The Fresh Loaf

News & Information for Amateur Bakers and Artisan Bread Enthusiasts

I wish I had seen it before

danjose's picture

I wish I had seen it before

I have been baking bread for about 34 years.  The first couple of years I used James Beard's book Beard on Bread.  This was only passable.  Then my wife found Bernard Clayton's book on the breads of France & somewhat later the first edition of his Complete Book of Bread.  I bonded with Bernie, whom I think the world of, and have his old French book plus the latest edition of his Complete Book, which have been my primary sources all this time.  But within the last year or so, my wife found Jeffrey Hamelman's book and gave it to me, and this has changed a lot.  Hamelman is very exacting where Clayton is permissive, but you get the results he promises and the difference is enormous.

     Now I discover this site.  Boy, I wish I had seen the ten points of advice a long time ago.  Particularly that on wet dough; I used always to be adding a lot more flour to the recipe to make the dough easier to handle, and that was a terrific mistake of long standing.  Hamelman insists you not do it, and this has been the major advance I've been able to make.

Anyway I am delighted to make the site's acquaintance.  It looks very inviting.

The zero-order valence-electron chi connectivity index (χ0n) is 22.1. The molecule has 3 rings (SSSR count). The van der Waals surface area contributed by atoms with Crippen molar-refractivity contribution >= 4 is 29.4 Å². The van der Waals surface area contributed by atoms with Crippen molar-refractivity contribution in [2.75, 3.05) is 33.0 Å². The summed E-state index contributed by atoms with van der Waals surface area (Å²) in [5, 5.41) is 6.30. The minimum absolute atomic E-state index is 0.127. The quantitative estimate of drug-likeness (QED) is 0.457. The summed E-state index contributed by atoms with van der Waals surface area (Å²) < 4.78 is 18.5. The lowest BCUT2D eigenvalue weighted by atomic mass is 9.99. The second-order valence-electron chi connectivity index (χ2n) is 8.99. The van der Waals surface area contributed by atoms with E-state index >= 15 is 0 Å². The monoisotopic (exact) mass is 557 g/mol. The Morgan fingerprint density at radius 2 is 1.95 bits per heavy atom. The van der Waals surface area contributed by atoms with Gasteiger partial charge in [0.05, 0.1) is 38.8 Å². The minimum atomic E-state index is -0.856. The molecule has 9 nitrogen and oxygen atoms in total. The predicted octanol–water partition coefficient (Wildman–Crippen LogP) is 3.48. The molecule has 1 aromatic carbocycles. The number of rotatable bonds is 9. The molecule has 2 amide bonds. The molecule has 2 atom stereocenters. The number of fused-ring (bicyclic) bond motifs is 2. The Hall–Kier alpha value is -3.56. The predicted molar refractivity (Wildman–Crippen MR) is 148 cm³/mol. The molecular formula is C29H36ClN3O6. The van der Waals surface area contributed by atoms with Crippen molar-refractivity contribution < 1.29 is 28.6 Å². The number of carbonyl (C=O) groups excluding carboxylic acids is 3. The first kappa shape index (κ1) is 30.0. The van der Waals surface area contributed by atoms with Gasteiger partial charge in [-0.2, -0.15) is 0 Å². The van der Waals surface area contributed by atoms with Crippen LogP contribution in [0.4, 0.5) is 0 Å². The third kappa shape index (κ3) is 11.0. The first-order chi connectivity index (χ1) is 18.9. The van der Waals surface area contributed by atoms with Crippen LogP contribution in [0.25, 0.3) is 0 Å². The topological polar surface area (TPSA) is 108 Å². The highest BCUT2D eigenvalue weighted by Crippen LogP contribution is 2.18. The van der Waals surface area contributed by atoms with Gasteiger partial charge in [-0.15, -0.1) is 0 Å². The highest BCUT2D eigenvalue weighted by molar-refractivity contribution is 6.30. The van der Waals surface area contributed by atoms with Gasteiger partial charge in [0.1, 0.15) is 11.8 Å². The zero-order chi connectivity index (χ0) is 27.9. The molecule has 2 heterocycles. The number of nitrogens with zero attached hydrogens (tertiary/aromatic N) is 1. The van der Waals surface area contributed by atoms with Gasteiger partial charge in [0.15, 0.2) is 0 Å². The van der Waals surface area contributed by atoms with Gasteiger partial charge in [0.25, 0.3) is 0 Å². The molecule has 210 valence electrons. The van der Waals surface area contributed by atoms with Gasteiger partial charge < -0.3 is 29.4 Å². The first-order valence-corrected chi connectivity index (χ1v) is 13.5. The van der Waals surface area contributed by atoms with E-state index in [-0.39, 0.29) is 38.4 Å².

dmsnyder's picture

Hi, danjose.

Welcome to TFL!

I'm happy you found us. 

Hamelman's "Bread" is a great resource. You will find a lot of home baker's here who use that book. If you search TFL for one of Hamelman's recipes, the chances are good you will find some one has made it and written about their results.

And please share you own baking experiences here.


pattycakes's picture

I like BBA, but the recipes always require more water than called for--sometimes up to 50% more. Could be that because I live in a dry environment, the flour's dehydrated a bit...But for my money, the Hamelman book is the most reliable; all the recipes work for me exactly as printed.


benjamin's picture

I always have to tinker with BBA recipes as the hydration as written never works for me. Hamelman on the other hand is always spot on. I wonder if this is because he wrote his recipes using king arthur flour (possible since he is the head baker there)... I also use king arthur and so this should elimimate variability.



LindyD's picture

Nice to have you here.

I couldn't agree with you more about Jeffrey Hamelman.   While I have a number of good books on bread, reading his first chapter was my bread epiphany because of its clarity and discussion of techniques not touched on by other authors.  

The education on rye is worth the price of the book alone.

Looking forward to hearing about your bread adventures.


drhowarddrfine's picture

10 points of advice? What 10 points?

Soundman's picture

I think this is what you're after.